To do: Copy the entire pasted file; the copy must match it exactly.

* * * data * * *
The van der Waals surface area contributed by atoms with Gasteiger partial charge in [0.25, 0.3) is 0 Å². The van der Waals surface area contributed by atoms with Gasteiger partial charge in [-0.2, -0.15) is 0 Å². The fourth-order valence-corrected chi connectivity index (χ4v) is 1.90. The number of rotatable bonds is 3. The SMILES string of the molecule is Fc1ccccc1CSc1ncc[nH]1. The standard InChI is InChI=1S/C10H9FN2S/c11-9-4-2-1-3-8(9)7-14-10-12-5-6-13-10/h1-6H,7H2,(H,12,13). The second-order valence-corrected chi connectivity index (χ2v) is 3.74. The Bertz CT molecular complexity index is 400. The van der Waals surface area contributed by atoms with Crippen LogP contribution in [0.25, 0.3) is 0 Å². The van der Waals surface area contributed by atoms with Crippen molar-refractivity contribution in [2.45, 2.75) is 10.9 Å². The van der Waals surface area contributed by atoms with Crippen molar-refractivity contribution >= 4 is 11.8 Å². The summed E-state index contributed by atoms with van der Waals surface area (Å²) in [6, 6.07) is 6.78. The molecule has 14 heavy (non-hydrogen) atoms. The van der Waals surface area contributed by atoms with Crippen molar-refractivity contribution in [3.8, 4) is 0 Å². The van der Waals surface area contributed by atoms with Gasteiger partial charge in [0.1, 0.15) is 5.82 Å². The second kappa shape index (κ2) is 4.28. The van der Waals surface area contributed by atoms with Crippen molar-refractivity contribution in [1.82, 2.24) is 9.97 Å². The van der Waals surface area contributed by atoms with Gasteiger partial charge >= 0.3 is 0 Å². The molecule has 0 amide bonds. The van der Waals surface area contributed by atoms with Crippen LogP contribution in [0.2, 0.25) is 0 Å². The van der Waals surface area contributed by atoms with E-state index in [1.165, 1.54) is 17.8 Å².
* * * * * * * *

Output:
The van der Waals surface area contributed by atoms with Gasteiger partial charge in [0.25, 0.3) is 0 Å². The van der Waals surface area contributed by atoms with Gasteiger partial charge in [-0.2, -0.15) is 0 Å². The fourth-order valence-corrected chi connectivity index (χ4v) is 1.90. The number of rotatable bonds is 3. The SMILES string of the molecule is Fc1ccccc1CSc1ncc[nH]1. The standard InChI is InChI=1S/C10H9FN2S/c11-9-4-2-1-3-8(9)7-14-10-12-5-6-13-10/h1-6H,7H2,(H,12,13). The second-order valence-corrected chi connectivity index (χ2v) is 3.74. The Bertz CT molecular complexity index is 400. The van der Waals surface area contributed by atoms with Crippen LogP contribution in [0.25, 0.3) is 0 Å². The van der Waals surface area contributed by atoms with Crippen molar-refractivity contribution in [2.45, 2.75) is 10.9 Å². The van der Waals surface area contributed by atoms with Crippen molar-refractivity contribution >= 4 is 11.8 Å². The summed E-state index contributed by atoms with van der Waals surface area (Å²) in [6, 6.07) is 6.78. The molecule has 14 heavy (non-hydrogen) atoms. The van der Waals surface area contributed by atoms with Crippen molar-refractivity contribution in [3.8, 4) is 0 Å². The van der Waals surface area contributed by atoms with Gasteiger partial charge in [0.1, 0.15) is 5.82 Å². The second kappa shape index (κ2) is 4.28. The van der Waals surface area contributed by atoms with Crippen molar-refractivity contribution in [1.82, 2.24) is 9.97 Å². The van der Waals surface area contributed by atoms with Gasteiger partial charge >= 0.3 is 0 Å². The molecule has 0 amide bonds. The van der Waals surface area contributed by atoms with Crippen LogP contribution in [0.2, 0.25) is 0 Å². The van der Waals surface area contributed by atoms with E-state index in [1.165, 1.54) is 17.8 Å².